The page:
To have limited weed problems, fields with low weed pressure should be selected and pre-emergent herbicides should be used to control weeds until the crop canopy shades the weeds.The high population and narrow rows will greatly aid in weed control.

Insect pests
There are several obstacles to managing insect pests on soybeans grown for grazing, hay or silage. Foremost among these problems is the small number of registered insecticides that permit the use of the crop for grazing or hay following application.

Of the insecticides registered for use on soybeans grown for forage or grazing, pre-harvest intervals range from three to 20 days.

This means that, for a number of insecticides, treatments could not be made just prior to harvesting for hay at the pod fill stage.

This is a period in the development of soybeans when they are highly attractive to a number of insect pests, including stink bugs and corn earworms.

Economics of soybean forage
Soybeans may be grown for use as high-protein forage with quality similar to alfalfa. When harvested at maximum dry matter per acre (when seeds are nearly full-size and leaves have not begun to fall), the weight of the dry forage is about three times the mature seed.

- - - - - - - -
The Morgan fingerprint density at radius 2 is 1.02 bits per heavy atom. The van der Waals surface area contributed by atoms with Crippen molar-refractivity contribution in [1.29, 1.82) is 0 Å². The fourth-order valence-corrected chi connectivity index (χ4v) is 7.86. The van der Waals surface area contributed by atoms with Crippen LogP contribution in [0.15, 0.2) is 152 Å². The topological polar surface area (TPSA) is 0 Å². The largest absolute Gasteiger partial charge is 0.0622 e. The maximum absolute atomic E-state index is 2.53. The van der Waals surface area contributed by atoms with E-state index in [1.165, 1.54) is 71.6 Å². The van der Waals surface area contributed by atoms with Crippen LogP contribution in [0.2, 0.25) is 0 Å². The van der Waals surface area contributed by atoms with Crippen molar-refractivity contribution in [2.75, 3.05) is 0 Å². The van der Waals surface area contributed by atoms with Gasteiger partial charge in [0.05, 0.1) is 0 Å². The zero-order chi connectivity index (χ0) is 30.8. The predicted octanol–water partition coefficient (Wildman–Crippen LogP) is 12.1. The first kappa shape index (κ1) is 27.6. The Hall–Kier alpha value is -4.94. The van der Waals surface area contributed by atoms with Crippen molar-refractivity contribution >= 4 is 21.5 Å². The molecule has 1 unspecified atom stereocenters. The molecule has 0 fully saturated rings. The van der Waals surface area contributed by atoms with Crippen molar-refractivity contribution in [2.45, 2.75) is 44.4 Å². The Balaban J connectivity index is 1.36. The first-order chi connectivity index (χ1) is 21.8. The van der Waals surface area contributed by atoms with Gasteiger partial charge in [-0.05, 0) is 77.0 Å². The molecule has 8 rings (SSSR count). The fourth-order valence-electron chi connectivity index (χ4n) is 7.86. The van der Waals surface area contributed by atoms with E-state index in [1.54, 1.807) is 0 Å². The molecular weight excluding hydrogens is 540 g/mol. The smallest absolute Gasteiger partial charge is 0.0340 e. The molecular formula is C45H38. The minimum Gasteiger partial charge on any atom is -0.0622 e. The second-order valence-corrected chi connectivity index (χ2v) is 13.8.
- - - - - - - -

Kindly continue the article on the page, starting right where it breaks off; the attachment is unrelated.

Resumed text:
Therefore, a 30-bushel-per-acre grain crop would yield about 2.7 tons per acre of dry forage. In Florida, yield trials have averaged around 3 tons per acre dry matter from June and July plantings.

Soybeans may be grown for use as a high-protein forage for grazing, haying or ensiling. Adapted varieties should provide a forage with qualities similar to alfalfa.

Inexpensive seed makes this summer legume an excellent choice for livestock and wildlife. Concerns about weed and pest control measures should be minimized with careful management.  FG

References omitted due to space but are available upon request. Click here to email and editor.

—Excerpts from University of Florida Extension website

Bottom: Forage soybeans have higher protein content, larger leaf size and greater plant height than regular soybeans. Photo courtesy of Eagle Seed.